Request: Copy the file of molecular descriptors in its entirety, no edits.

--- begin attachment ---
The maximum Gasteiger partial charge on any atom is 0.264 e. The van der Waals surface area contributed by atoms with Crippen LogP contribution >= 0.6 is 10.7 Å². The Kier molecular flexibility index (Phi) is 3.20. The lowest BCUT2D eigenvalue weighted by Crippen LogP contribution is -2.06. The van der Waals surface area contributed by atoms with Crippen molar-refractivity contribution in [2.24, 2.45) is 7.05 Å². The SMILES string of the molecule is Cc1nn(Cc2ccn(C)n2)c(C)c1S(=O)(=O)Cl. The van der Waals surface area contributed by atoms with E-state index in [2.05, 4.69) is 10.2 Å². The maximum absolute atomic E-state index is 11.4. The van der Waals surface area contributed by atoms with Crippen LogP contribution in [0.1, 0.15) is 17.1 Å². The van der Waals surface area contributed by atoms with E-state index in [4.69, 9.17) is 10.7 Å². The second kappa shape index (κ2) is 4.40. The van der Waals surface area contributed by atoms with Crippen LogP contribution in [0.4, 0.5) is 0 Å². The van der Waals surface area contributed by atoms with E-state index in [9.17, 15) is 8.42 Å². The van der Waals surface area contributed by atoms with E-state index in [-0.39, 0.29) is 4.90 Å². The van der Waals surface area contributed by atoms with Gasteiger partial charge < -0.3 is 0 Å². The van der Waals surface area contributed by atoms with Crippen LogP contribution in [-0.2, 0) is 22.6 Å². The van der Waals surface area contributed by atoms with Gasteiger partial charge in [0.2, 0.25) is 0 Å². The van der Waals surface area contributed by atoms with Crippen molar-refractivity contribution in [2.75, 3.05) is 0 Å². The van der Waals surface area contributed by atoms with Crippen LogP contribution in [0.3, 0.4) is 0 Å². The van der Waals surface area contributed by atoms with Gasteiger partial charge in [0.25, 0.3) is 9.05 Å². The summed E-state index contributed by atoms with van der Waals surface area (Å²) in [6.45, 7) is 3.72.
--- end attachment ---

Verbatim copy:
The maximum Gasteiger partial charge on any atom is 0.264 e. The van der Waals surface area contributed by atoms with Crippen LogP contribution >= 0.6 is 10.7 Å². The Kier molecular flexibility index (Phi) is 3.20. The lowest BCUT2D eigenvalue weighted by Crippen LogP contribution is -2.06. The van der Waals surface area contributed by atoms with Crippen molar-refractivity contribution in [2.24, 2.45) is 7.05 Å². The SMILES string of the molecule is Cc1nn(Cc2ccn(C)n2)c(C)c1S(=O)(=O)Cl. The van der Waals surface area contributed by atoms with E-state index in [2.05, 4.69) is 10.2 Å². The maximum absolute atomic E-state index is 11.4. The van der Waals surface area contributed by atoms with Crippen LogP contribution in [0.1, 0.15) is 17.1 Å². The van der Waals surface area contributed by atoms with E-state index in [4.69, 9.17) is 10.7 Å². The second kappa shape index (κ2) is 4.40. The van der Waals surface area contributed by atoms with Crippen LogP contribution in [0.4, 0.5) is 0 Å². The van der Waals surface area contributed by atoms with E-state index in [9.17, 15) is 8.42 Å². The van der Waals surface area contributed by atoms with E-state index in [-0.39, 0.29) is 4.90 Å². The van der Waals surface area contributed by atoms with Gasteiger partial charge < -0.3 is 0 Å². The van der Waals surface area contributed by atoms with Crippen LogP contribution in [-0.2, 0) is 22.6 Å². The van der Waals surface area contributed by atoms with Gasteiger partial charge in [0.2, 0.25) is 0 Å². The van der Waals surface area contributed by atoms with Crippen molar-refractivity contribution in [2.75, 3.05) is 0 Å². The van der Waals surface area contributed by atoms with Crippen LogP contribution in [0.3, 0.4) is 0 Å². The van der Waals surface area contributed by atoms with Gasteiger partial charge in [0.25, 0.3) is 9.05 Å². The summed E-state index contributed by atoms with van der Waals surface area (Å²) in [6.45, 7) is 3.72.